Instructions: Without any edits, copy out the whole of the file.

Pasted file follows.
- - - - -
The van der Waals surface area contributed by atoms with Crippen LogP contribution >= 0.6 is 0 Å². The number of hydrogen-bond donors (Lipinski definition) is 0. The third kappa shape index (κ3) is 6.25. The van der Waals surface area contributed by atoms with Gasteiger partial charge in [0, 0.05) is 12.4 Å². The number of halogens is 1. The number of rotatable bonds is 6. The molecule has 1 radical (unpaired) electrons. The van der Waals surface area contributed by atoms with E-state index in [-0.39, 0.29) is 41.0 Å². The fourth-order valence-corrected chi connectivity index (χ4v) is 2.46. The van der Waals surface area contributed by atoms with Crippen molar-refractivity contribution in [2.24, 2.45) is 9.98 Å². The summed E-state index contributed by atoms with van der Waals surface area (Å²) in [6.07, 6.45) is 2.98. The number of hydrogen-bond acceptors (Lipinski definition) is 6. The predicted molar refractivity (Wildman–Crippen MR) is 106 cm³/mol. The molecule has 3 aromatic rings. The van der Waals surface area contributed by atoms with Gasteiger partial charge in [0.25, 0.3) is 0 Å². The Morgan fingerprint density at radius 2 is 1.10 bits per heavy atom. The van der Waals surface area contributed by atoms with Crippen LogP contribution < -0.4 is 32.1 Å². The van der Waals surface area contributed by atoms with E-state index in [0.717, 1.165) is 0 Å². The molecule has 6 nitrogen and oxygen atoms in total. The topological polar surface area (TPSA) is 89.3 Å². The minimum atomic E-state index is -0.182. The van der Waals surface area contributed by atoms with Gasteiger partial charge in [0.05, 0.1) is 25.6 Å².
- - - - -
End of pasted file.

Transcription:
The van der Waals surface area contributed by atoms with Crippen LogP contribution >= 0.6 is 0 Å². The number of hydrogen-bond donors (Lipinski definition) is 0. The third kappa shape index (κ3) is 6.25. The van der Waals surface area contributed by atoms with Gasteiger partial charge in [0, 0.05) is 12.4 Å². The number of halogens is 1. The number of rotatable bonds is 6. The molecule has 1 radical (unpaired) electrons. The van der Waals surface area contributed by atoms with E-state index in [-0.39, 0.29) is 41.0 Å². The fourth-order valence-corrected chi connectivity index (χ4v) is 2.46. The van der Waals surface area contributed by atoms with Crippen molar-refractivity contribution in [2.24, 2.45) is 9.98 Å². The summed E-state index contributed by atoms with van der Waals surface area (Å²) in [6.07, 6.45) is 2.98. The number of hydrogen-bond acceptors (Lipinski definition) is 6. The predicted molar refractivity (Wildman–Crippen MR) is 106 cm³/mol. The molecule has 3 aromatic rings. The van der Waals surface area contributed by atoms with Gasteiger partial charge in [0.25, 0.3) is 0 Å². The Morgan fingerprint density at radius 2 is 1.10 bits per heavy atom. The van der Waals surface area contributed by atoms with Crippen LogP contribution < -0.4 is 32.1 Å². The van der Waals surface area contributed by atoms with E-state index in [0.717, 1.165) is 0 Å². The molecule has 6 nitrogen and oxygen atoms in total. The topological polar surface area (TPSA) is 89.3 Å². The minimum atomic E-state index is -0.182. The van der Waals surface area contributed by atoms with Gasteiger partial charge in [0.05, 0.1) is 25.6 Å².